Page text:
thrust of the Singh Doctrine and of sustained Indian economic growth
and trade relations in
Asia is to propel
India to a similar position.
The Singh Doctrine is, if nothing else, in synch with
emerging wisdom on
A much-discussed and debated report by Goldman Sachs indicates that
the so-called “BRIC” states — Brazil, Russia, India and China — are
expected to grow to account for GDP reaching about half that of the
six leading world economies — the U.S., France, Germany, Japan,
Italy and Great Britain — by 2025. The report goes on to single out
India as the one BRIC nation that can maintain growth rates above 3
percent until 2050, while the rates of growth in the rest slow down.
The report is indicative of the level of optimism across the
international financial community.
Doubts, however, continue to linger over the country’s
ability to sustain high growth rates in the short to medium term.
The euphoria over the country’s prospects continues to be shrouded
by its underperformance in social and human development. Until
India’s growth rates, as high as they have been, have remained
insufficient to make an appreciable difference in the large poverty
levels in the country. Indeed, it is difficult to envisage India
developing into a mature, capable and dynamic economy unless its
economic growth is able to significantly ameliorate poverty. These
doubts are quite similar to the ones expressed about the
sustainability of the Chinese economic miracle, where success in the
cities of the Pacific coast has yet to be replicated in the
hinterland. A similar failure in this regard is bound to have
repercussions on India’s economic and strategic capacities;
moreover, as a democracy, the government in Delhi cannot be as
cavalier about popular opinion.
Achieving and maintaining a growth rate of 8 percent or more
is a tall order. Although the Indian economy has huge untapped
potential, strategic success depends on radical reforms in key
sectors. Despite progressive removal of controls,
continues to remain inward-looking in some significant activities.
These include restrictive policies for foreign investment in retail
trade; minority foreign equity participation norms in civil
aviation, banking and insurance; rigid labor laws; prevalence of
largely inefficient food and fertilizer subsidies; and lack of a
coherent privatization policy. Infrastructure — a vital necessity
for higher growth — continues to suffer from low investment and poor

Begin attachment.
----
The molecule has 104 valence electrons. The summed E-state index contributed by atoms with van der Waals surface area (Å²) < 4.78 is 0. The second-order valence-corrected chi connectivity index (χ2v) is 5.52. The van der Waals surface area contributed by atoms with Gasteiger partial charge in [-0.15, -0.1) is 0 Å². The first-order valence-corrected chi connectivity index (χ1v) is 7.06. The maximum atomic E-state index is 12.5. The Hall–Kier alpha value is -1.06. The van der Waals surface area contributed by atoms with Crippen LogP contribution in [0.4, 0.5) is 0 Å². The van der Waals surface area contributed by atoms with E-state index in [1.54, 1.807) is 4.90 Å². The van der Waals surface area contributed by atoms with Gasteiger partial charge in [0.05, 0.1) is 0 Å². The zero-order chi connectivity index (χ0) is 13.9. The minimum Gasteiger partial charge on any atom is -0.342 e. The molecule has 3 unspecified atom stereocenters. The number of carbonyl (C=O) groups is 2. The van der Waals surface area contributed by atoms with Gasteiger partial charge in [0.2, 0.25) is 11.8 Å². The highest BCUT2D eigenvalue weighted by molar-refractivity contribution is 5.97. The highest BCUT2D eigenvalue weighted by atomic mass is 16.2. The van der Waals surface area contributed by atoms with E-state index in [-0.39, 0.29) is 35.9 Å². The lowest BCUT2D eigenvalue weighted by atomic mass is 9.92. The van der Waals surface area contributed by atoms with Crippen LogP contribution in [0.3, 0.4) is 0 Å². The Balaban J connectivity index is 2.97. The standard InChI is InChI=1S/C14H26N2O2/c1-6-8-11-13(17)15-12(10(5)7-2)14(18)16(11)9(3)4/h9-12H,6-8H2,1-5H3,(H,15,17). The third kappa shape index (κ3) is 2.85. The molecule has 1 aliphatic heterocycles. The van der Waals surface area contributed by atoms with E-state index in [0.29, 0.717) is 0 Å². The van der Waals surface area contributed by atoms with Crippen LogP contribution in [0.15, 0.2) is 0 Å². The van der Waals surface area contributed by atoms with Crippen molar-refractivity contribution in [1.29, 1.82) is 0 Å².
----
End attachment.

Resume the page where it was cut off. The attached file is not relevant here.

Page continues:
regulation in most components. On the other hand, limited public
finances constrain the abilities of the state and central
governments to deploy adequate resources to social and human
The Singh Doctrine will require a big push. The prime
minister exudes optimism about the prospects of economic reforms,
but divergent views within the ruling coalition are often emerging
as roadblocks. While Singh continues to wax eloquent on ushering in
liberal policies in politically sensitive segments of the economy,
opposition to reforms displayed by prominent interest groups such as
the left parties impede the emergence of a clear consensus on
reforms and cast doubt on the establishment’s ability to carry
forward the reform agenda.
Indian Growth And
The Singh Doctrine equates an economically strong
India with a
strategically secure India. The broader vision of security, which
moves beyond military security and encompasses political,
environmental and economic security, presupposes availability of
adequate resources for enhancing commercial, social and human
capabilities. In the eyes of many Indians,
is an outstanding example in this regard. The overall increase in
capabilities — including China’s growing military strength — is the
result of growth-enhancing reforms.
And here the role of the
U.S. is crucial.
While initiating and implementing reforms is, without doubt, a
necessary business for Indian domestic policy-makers, their
decisions alone won’t be sufficient. In a globalized world, Indian
economic reforms are unlikely to yield envisioned benefits without
effective partnerships. Mutual coordination between India and the
U.S. is significant in this regard; economic and strategic
cooperation are inseparable.
India looks forward
to the U.S. for securing greater inflow of foreign direct investment
in critical sectors, achieving technology upgrades and quality
benchmarks, and the best-practice systems of corporate governance.
has a growing domestic market, a well-educated and substantial
English-speaking workforce, mature legal traditions and relative
economic transparency. India is like China in many ways, but unlike
it in many crucial dimensions.
Indeed, over time, economic cooperation promises to be the
key plank in the development of any sustained strategic partnership
India. The faster
India grows, the deeper the partnership will become. From the
economic benefits — on both sides of the equation but most certainly
for India — will come the impetus and rationale for conjuring the